Uriel Clark is a Massachusetts-based graphic designer and illustrator. He earned his BFA in communication design at Kutztown University of Pennsylvania, with concentrations in advertising and illustration. He has worked in ID design, layout design and publishing. Uriel has featured in shows both locally and abroad, such as Illustrated Women in History and Phillustration 12: Virtual.

His dream of dreams is to publish a comic.

Outside of work, Uriel enjoys poking around record and thrift stores, drinking copious amounts of black coffee, and greeting every dog he sees.

You may contact Uriel directly at mclark.art@gmail.com

Where are you from? Did you grow up in a creative environment?

I am from Philadelphia, PA. I was immersed in art from a very young age, and could often be found making picture books out of stacks of copy paper. My family was always supportive (I believe they saved just about every one of those little books), and by the time I was in middle school, I was attending extracurricular art classes at the local universities.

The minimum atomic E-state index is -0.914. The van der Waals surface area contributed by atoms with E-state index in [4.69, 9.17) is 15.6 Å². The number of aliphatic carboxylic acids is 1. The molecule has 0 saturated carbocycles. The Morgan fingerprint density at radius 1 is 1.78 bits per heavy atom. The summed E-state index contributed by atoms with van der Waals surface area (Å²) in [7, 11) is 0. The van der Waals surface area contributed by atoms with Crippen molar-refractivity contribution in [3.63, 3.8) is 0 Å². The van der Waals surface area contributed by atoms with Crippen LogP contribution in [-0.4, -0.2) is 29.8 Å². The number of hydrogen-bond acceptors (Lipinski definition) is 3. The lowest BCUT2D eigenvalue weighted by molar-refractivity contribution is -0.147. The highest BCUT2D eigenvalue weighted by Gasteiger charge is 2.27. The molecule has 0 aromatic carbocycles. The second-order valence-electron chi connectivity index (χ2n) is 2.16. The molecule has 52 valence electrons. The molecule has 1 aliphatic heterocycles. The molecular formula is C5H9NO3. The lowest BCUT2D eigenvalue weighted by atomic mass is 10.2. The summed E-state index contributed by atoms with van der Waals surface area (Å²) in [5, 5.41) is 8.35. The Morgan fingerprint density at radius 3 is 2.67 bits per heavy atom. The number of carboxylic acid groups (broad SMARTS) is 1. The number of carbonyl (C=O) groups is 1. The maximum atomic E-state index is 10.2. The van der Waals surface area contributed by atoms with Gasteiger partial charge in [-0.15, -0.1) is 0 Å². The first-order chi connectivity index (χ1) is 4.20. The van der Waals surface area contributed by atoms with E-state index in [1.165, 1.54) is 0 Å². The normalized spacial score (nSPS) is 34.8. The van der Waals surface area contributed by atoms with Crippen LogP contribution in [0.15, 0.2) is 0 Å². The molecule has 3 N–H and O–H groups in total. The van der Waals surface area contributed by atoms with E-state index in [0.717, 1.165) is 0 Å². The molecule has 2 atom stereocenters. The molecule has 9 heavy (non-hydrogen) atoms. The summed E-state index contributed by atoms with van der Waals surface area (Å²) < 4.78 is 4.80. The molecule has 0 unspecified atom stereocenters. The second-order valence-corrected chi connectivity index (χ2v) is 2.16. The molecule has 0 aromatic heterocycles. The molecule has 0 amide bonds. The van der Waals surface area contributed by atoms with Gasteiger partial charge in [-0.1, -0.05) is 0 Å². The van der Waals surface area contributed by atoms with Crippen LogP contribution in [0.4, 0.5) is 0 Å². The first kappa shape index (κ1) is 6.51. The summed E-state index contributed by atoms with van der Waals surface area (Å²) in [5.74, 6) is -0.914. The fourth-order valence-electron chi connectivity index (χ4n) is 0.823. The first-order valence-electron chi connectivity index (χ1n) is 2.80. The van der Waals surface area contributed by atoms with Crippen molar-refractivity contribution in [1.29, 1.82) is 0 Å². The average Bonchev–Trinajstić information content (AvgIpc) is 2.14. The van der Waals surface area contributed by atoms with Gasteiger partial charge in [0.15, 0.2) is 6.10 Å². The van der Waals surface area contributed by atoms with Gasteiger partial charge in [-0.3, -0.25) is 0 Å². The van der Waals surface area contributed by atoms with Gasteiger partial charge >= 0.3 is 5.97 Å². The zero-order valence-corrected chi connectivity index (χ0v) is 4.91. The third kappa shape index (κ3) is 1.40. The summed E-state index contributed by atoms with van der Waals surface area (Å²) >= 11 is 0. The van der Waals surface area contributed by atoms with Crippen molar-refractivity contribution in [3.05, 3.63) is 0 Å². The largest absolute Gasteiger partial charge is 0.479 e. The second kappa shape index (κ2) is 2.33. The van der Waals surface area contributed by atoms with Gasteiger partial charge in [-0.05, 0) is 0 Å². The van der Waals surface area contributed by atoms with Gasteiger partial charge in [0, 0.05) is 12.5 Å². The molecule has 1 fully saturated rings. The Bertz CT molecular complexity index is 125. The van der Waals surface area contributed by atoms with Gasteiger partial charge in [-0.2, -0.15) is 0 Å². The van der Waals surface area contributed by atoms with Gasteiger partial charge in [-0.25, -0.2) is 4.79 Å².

Who or what has compelled and/or encouraged you to create your art?

I have always been inspired by comics and animation. I loved Disney's Fantasia as a kid, and really any sort of narrative work I could consume. I was lucky to have amazing art teachers growing up that would set aside extra time for me to work on personal projects, or to just draw.  

What is the key topic or issue that your work addresses?

My work can be a bit eclectic when it comes to topics and subject material. I adore children's illustration, and at the same time, I also participate in erotic drawing workshops. The most common thread between my creative interests is a visual representation of the LGBT+ community, which is incredibly eclectic in and of itself!  

What is your biggest source of inspiration?

Oh man, there are so many places I could pull from when talking about inspiration, but most of them are narrative. Comics, animation, storybooks, it's all fair game and high up on my list.  

If you weren’t creating art, what would you be doing?

I'm always a little surprised when people say they wouldn't do anything other than art, because there are so many cool things out there! I would either be studying linguistics or working with animals in some capacity.